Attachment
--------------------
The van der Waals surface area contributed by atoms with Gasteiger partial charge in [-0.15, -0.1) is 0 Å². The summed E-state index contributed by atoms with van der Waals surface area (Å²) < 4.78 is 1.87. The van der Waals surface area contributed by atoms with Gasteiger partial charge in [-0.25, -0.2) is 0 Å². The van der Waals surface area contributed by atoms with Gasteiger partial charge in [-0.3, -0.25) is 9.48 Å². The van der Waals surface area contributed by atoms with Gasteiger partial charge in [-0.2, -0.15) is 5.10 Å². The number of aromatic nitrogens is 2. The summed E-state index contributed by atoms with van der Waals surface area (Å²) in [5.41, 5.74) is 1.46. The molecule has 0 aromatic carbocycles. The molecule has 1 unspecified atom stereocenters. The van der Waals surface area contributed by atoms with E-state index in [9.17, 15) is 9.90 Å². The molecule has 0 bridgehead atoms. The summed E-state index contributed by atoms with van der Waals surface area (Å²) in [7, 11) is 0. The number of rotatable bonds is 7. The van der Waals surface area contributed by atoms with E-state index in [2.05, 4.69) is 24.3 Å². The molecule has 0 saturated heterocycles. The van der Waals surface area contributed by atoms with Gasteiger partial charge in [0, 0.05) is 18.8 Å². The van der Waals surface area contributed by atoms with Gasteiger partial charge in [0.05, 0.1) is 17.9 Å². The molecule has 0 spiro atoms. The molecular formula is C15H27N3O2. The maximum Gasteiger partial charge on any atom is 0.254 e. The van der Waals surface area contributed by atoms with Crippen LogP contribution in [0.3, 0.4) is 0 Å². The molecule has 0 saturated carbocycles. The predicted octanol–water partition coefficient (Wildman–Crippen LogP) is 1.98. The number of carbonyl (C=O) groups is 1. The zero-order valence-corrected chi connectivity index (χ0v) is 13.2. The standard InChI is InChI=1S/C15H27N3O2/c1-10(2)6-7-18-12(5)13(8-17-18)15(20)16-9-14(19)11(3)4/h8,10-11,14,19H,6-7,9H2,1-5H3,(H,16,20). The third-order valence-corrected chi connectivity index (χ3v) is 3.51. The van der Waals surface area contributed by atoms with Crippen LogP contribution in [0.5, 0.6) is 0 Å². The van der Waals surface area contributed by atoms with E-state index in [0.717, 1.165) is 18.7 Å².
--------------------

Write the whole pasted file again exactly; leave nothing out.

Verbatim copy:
The van der Waals surface area contributed by atoms with Gasteiger partial charge in [-0.15, -0.1) is 0 Å². The summed E-state index contributed by atoms with van der Waals surface area (Å²) < 4.78 is 1.87. The van der Waals surface area contributed by atoms with Gasteiger partial charge in [-0.25, -0.2) is 0 Å². The van der Waals surface area contributed by atoms with Gasteiger partial charge in [-0.3, -0.25) is 9.48 Å². The van der Waals surface area contributed by atoms with Gasteiger partial charge in [-0.2, -0.15) is 5.10 Å². The number of aromatic nitrogens is 2. The summed E-state index contributed by atoms with van der Waals surface area (Å²) in [5.41, 5.74) is 1.46. The molecule has 0 aromatic carbocycles. The molecule has 1 unspecified atom stereocenters. The van der Waals surface area contributed by atoms with E-state index in [9.17, 15) is 9.90 Å². The molecule has 0 bridgehead atoms. The summed E-state index contributed by atoms with van der Waals surface area (Å²) in [7, 11) is 0. The number of rotatable bonds is 7. The van der Waals surface area contributed by atoms with E-state index in [2.05, 4.69) is 24.3 Å². The molecule has 0 saturated heterocycles. The van der Waals surface area contributed by atoms with Gasteiger partial charge in [0, 0.05) is 18.8 Å². The van der Waals surface area contributed by atoms with Gasteiger partial charge in [0.05, 0.1) is 17.9 Å². The molecule has 0 spiro atoms. The molecular formula is C15H27N3O2. The maximum Gasteiger partial charge on any atom is 0.254 e. The van der Waals surface area contributed by atoms with Crippen LogP contribution in [0.3, 0.4) is 0 Å². The molecule has 0 saturated carbocycles. The predicted octanol–water partition coefficient (Wildman–Crippen LogP) is 1.98. The number of carbonyl (C=O) groups is 1. The zero-order valence-corrected chi connectivity index (χ0v) is 13.2. The standard InChI is InChI=1S/C15H27N3O2/c1-10(2)6-7-18-12(5)13(8-17-18)15(20)16-9-14(19)11(3)4/h8,10-11,14,19H,6-7,9H2,1-5H3,(H,16,20). The third-order valence-corrected chi connectivity index (χ3v) is 3.51. The van der Waals surface area contributed by atoms with Crippen LogP contribution in [0.5, 0.6) is 0 Å². The van der Waals surface area contributed by atoms with E-state index in [0.717, 1.165) is 18.7 Å².